On the Internet, nobody knows you're a cat.
 

Offline _Wim_

  • Frequent Contributor
  • **
  • Posts: 822
  • Country: be
Re: Repair of a Electroviewer 7215 IR Viewer
« Reply #16 on: July 01, 2020, 11:29:10 am »
The tube looks more like a Gen 1+ IIT with the fiber optic input but it could be the opaque filter.
Can you take a picture with clear view of the photokathode?

Maybe the tube suffered the same fate like mine, the rust caused a vacuum leak  :'(
When the vacuum is bad the photocathode will get grey or white. The rust might be caused by acetoxy cure silicone.
(Attachment Link)
This is a XX1227 style tube.

A good Gen1+ photocathode has often purple or blue hue. Gen1 are often brown, depending on the photocathode material.
(Attachment Link)


That tube indeed looks very similar/identical to mine, and indeed some grey/white is also visible. I tried to remove the front "filter", but it just chips of and I cannot remove it (even tried with some gentle heating, but high heat seems to risky).

As I tested in daylight (which is broad spectrum), even if a narrow bandpass filter was installed, I should see something, but this was not the case.

In which device your XX1227 tube was installed?
 

Online Fraser

  • Super Contributor
  • ***
  • Posts: 9437
  • Country: gb
Re: Repair of a Electroviewer 7215 IR Viewer
« Reply #17 on: July 01, 2020, 12:02:32 pm »
That is a really interesting development. Your latest image provides significant detail. That does indeed look like a later generation of tube than was originally found in these devices. Something that interested me in some sales literature from Electrophysics was the statement that the image was well focussed across its FOV. This is not that typical of early generation 0 and 1 tubes. It provides further support to the idea that Electrophysics moved away from Gen 0 tubes.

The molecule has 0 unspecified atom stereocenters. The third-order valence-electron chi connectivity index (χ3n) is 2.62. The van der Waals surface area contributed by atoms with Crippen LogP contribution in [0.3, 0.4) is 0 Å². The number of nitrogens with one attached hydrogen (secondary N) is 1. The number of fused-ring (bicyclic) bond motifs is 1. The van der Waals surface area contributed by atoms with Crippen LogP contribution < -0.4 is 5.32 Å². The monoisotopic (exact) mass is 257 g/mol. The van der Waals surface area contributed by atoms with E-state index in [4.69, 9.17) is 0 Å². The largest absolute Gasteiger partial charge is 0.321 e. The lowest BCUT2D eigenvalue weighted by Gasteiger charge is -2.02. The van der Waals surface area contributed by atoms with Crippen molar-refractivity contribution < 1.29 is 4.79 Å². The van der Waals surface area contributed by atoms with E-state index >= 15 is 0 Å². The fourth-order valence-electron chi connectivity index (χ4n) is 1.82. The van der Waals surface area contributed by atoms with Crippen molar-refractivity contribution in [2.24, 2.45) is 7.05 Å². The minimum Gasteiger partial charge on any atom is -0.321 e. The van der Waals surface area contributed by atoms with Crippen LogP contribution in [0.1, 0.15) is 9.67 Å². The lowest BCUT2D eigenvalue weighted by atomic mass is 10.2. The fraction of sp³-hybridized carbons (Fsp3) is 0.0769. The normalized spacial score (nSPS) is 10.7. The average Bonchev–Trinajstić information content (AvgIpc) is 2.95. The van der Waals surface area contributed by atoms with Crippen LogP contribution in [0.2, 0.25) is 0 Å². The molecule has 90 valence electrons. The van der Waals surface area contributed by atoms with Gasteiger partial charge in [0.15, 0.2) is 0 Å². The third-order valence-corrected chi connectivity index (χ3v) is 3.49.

I note that the 7215 was discontinued due to the obsolescence of the “image intensifier tube”. That is what Electrophysics / Sofradir state, and the wording “image intensifier” is very interesting. As already stated, these viewers are intended to be low gain IR to VL converters. They are not normally intended to offer the gain of even a Gen1 IIT. The Iow gain RCA tube likely became obsolete many years ago and remaining warehouse stock would be finite. Could it be that Electrophysics used the higher gain later generation tubes in their 7215 to maintain production. It is possible to lower the gain on some later generation tubes but I thought that required a third (bias) connection to the tube.

Sadly, if yours is a later generation tube, I would expect the phosphor to show some life even in a darkened room.

Fraser
 

Online Fraser

  • Super Contributor
  • ***
  • Posts: 9437
  • Country: gb
Re: Repair of a Electroviewer 7215 IR Viewer
« Reply #18 on: July 01, 2020, 12:16:31 pm »
This page has a picture showing the different formats of tubes :)

https://nachtjagen.com/mo14/content/faq.htm

Fraser
 

Online Fraser

  • Super Contributor
  • ***
  • Posts: 9437
  • Country: gb
Re: Repair of a Electroviewer 7215 IR Viewer
« Reply #19 on: July 01, 2020, 12:24:28 pm »
 

Online Fraser

  • Super Contributor
  • ***
  • Posts: 9437
  • Country: gb
Re: Repair of a Electroviewer 7215 IR Viewer
« Reply #20 on: July 01, 2020, 12:50:42 pm »
I have a few Philips XX1332 Gen 2 image intensifiers. I wonder if one of those would fit in your 7215 casing and optical setup ?

They are self contained units with the HT supply inside and only need a few volts to operate.